I can't blame bigwigs in the NHS for the meltdown of our 999 service. It's fundamentally our own fault that the service we depend on to save our lives is breaking down. We call 999 at the slightest sniffle, which means paramedics and ambulance drivers find it impossible to keep up. They're run ragged trying both to respond to every call and hit the government's response time targets.
What I can blame the bigwigs for (by which I mean senior management in the NHS London Ambulance Services) and do in this week's Spectator cover story, is that they have responded to the crisis in a catastrophically counterproductive way, with the result that their paramedics are fleeing the service. So many staff are leaving the London Ambulance Service (LAS) for example that it predicts a shortfall of 600 paramedics — that's a third down — by the end of the year. They're so desperate for staff, they're trying to recruit from Australia.
LAS management claim to be baffled by the exodus, but I've spent a month speaking to whistle-blowers and former LAS paramedics and during the course of my little investigation I've concluded that the LAS (and perhaps this applies to other services nationwide too) have made three terrible mistakes:
Mistake 1: Rather than admit to being beyond breaking point, the LAS management has begun to use protocol designed for terrorist attacks as a routine way of dealing with call volumes. There are seven colour-coded levels in the 'Surge plan' designed to manage crises. Surge Red indicates a crisis, it is the third most serious call. Surge Purple is the second most serious call after Surge Black. There has never been a Surge Black called on record. So consider:
Mistake 2: Rather than take care of their hard-working, badly paid and experienced staff, ambulance service managers (and again, I think this is true nationwide) have allowed an awful culture of fear and bullying to take hold. Paramedics are regularly threatened and disciplined by their management for making the sort of tiny errors that would be normal in any job, let alone one as chaotic as emergency care. To a man, the paramedics I spoke to said that the attitude of their immediate managers was the biggest problem at work, and more stressful than treating and transporting patients, however critically ill.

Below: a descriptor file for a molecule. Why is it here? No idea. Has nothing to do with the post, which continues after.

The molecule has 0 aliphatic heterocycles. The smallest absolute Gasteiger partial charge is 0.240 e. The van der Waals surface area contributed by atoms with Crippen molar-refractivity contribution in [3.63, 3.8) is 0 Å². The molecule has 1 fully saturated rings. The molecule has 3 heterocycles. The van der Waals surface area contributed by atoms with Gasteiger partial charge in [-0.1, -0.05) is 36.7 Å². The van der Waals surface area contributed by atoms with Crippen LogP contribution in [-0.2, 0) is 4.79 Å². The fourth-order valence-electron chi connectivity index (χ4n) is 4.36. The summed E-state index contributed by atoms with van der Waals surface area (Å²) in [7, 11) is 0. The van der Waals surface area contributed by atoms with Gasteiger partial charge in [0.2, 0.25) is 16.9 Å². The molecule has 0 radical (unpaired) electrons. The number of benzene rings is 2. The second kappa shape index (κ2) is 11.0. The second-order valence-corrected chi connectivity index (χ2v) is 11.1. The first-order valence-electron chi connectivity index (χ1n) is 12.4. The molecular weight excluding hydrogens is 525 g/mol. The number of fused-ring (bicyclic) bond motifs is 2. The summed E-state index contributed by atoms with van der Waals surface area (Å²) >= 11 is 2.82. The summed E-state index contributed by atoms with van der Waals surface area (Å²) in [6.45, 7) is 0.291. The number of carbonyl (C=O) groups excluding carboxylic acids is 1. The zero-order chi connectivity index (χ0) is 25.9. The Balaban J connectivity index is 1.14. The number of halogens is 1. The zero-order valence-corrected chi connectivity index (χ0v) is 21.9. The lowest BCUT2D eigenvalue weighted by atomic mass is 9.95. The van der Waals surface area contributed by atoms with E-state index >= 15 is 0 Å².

Some comments made by anonymous paramedics:
'We love our work and try hard, but everyone's paranoid now, and we all think management is out to get us.'
'There is a dominant culture of fear and paranoia. If you complain, management will strike you off the register.'
'They send ambulances to any old call, even if it's not urgent, just in case someone complains. There's no thought for frontline staff.'
'The scary thing is that the LAS is driving hard-working staff to suicide.'
I have heard more than once that the management of the LAS have a list of 'suicide risk' paramedics that they keep en eye on for fear of bad PR. I have no way of corroborating this, but the fact that it's widely believed to be true is in itself worrying.
Mistake 3: Though listening to paramedics was worrying, perhaps most alarming was reading the minutes of the London Ambulance Service Trust's monthly board meetings which make it clear that the very top brass — in particular the Chief Executive and the NEDS -- are either ignorant about the crisis in their own service, out of their depth, or unconcerned. The minutes of the London Ambulance Service's most recent board meeting (on Tuesday 29 July 2014) make surreal reading. These people are often paid 4 or 5 times a paramedic's salary, and this is what they have to contribute by way of solutions to the crisis:
My own suggestion to the board would be that if Theo de Pencier is being paid to offer this sort of advice, then the cash-strapped LAS might quite easily do without him.
My enquiries focussed on the London Ambulance Service, which is the largest and most over-stretched trust. But there's every indication that services in the rest of the country are suffering in the same way. Here's a roundup of local news stories which suggest this is a national problem:
‘It's more stressful than working in the police or the fire service. Someone will go to a child death, which is awful, and from there they can immediately go to another. But anyone would go to pieces after that job. That's made irrelevant if the targets need to be hit.... The morale of the staff can be measured by sickness levels. It is low. The volume of calls has gone up, as has the pressure.’
'As much as the service says they are recruiting, a substantial number of staff are still leaving due to moral being so low. There are staff shortages in the Watford area and management are trying to paper over the cracks by offering extra shifts on overtime.'
‘The increase in high priority incidents is stretching the available ambulance resource to a point where at certain times patients who are less critical are getting an attendance that is much longer than they expect. This is generating a circular problem with rising sickness rates amongst staff which means even less resources to meet the continually high demand.'